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I had the world’s largest kidneys removed – now I'm scared I’ll die without a donor

It was an operation that promised to give Warren Higgs a new life. In October 2021, surgeons removed his record-breaking kidneys after they grew to such a huge size that they began crushing his other organs.

However, two-and-a-half years later, a shortage of donor kidneys means he is still waiting for the transplant that would save his life. In that time, Warren has become so weak that he struggles to stand. He spends four days each week having dialysis and fears he is running out of time.

“When I had my kidneys removed, I thought my life was going to get better, but it is so much harder,” says the 54 year old, who lives in Windsor, Berkshire. “I don’t know if I will make it to the end of the year without a donor.”

At 30, Warren was diagnosed with polycystic kidney disease, a genetic condition that caused fluid-filled sacks to grow on his organs. His kidneys swelled to around 15kg each, the largest ever recorded.

The strain on his body caused him to suffer several major strokes, the first when he was just 35 left him paralysed down the right side of his body and he spent a year in hospital undergoing rehab.

Despite this, Warren remained active, competing in archery competitions and completing two triathlons with his nurse. “I hobbled through the run, but I could cycle as well as anyone,” he recalls.

Almost 20 years later, he was even cycling to hospital appointments. “The doctors didn’t think my kidneys could be as bad as they were if I was still doing that,” he says. “It wasn’t until they did a scan that they realised how big they had got and said they needed to operate as soon as possible.”

Sadly, Warren’s health has deteriorated rapidly since beginning dialysis, and hospital sessions often have to be cut short as his body reacts badly to the treat- ment, causing his blood pressure to plummet until he passes out.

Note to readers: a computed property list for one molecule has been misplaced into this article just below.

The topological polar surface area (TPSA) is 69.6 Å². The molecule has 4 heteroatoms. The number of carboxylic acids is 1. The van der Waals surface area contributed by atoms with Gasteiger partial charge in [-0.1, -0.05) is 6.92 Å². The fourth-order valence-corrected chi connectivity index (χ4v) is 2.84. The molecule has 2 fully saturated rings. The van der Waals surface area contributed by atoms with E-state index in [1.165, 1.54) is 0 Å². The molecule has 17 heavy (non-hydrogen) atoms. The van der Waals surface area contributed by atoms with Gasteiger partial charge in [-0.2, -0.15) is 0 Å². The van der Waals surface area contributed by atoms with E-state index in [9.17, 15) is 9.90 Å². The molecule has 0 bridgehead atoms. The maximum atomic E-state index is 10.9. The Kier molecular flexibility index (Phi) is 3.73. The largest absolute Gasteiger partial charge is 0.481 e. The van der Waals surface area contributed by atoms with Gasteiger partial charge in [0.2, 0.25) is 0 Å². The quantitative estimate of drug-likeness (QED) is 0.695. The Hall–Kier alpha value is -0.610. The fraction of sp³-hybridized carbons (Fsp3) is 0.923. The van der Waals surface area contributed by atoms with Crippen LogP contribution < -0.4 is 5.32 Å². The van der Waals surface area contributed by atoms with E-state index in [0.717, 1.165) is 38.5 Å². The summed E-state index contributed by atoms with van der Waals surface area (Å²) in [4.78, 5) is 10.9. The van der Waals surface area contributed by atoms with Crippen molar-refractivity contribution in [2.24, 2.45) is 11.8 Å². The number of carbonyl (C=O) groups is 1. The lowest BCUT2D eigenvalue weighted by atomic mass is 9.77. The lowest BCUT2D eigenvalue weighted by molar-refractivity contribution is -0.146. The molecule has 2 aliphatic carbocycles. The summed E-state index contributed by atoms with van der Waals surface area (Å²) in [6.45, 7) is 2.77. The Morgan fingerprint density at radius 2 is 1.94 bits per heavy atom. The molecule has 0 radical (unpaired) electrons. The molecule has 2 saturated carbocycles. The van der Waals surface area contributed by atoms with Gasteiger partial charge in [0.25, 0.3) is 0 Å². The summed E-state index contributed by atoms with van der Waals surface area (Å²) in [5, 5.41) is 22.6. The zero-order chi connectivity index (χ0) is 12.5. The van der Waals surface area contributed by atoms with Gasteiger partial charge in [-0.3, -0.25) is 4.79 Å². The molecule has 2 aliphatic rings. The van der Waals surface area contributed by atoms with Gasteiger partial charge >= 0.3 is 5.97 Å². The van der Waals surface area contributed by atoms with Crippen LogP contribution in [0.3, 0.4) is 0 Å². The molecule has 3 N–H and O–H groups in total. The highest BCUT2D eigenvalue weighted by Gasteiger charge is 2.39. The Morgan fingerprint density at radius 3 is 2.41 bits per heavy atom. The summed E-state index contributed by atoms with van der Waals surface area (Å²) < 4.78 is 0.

“In a few minutes, my blood pressure can go from 180 to 40 or 50,” he explains. “That makes it hard for them to finish the procedure, so I’ve gained 30kg in retained fluid. I regret having my kidneys removed so quickly, even though they were killing me and I was struggling to breathe.

“I wish I could have waited longer because I have deteriorated so much and just keep getting worse. I have to use a wheelchair to get around now. I just want to get back on my bike and back to the person I was before.”

On days when Warren has dialysis, he typically only eats one yoghurt and a croissant. Healthier options he used to favour, such as bananas, are off the menu because they are rich in potassium, which needs to be processed by the kidneys. Fluids have to be limited to just 750ml a day.

“I have a cup of coffee in the morning, most of which is used to wash down 16 tablets,” he says. “I get two gulps to enjoy without pills, then I can’t drink again until the evening so I have enough left to take my tablets at 6pm and 9pm.”

Despite this, Warren tries to maintain a positive outlook and is having physiotherapy sessions in a bid to walk again. “Sometimes I get very down, but I hope my story will encourage people to consider donating a kidney,” he says.

Several strangers have offered to give Warren a kidney, but only one proved a suitable match. She completed all the tests and psychological assessments, but pulled out two days before the transplant was due to take place in February 2023.

“That was heartbreaking,” Warren says. “I was getting ready for the operation. I’ll never know why she changed her mind.

“I have a 21-year-old son, Sebastian. I want to see him settled before I go, but I don’t know how much time I have left without a transplant.”

Give a Kidney and Kidney Research UK are campaigning for more living donors to put an end to people dying while waiting for a transplant. Learn more at donateakidney.co.uk and organdonation.nhs.uk


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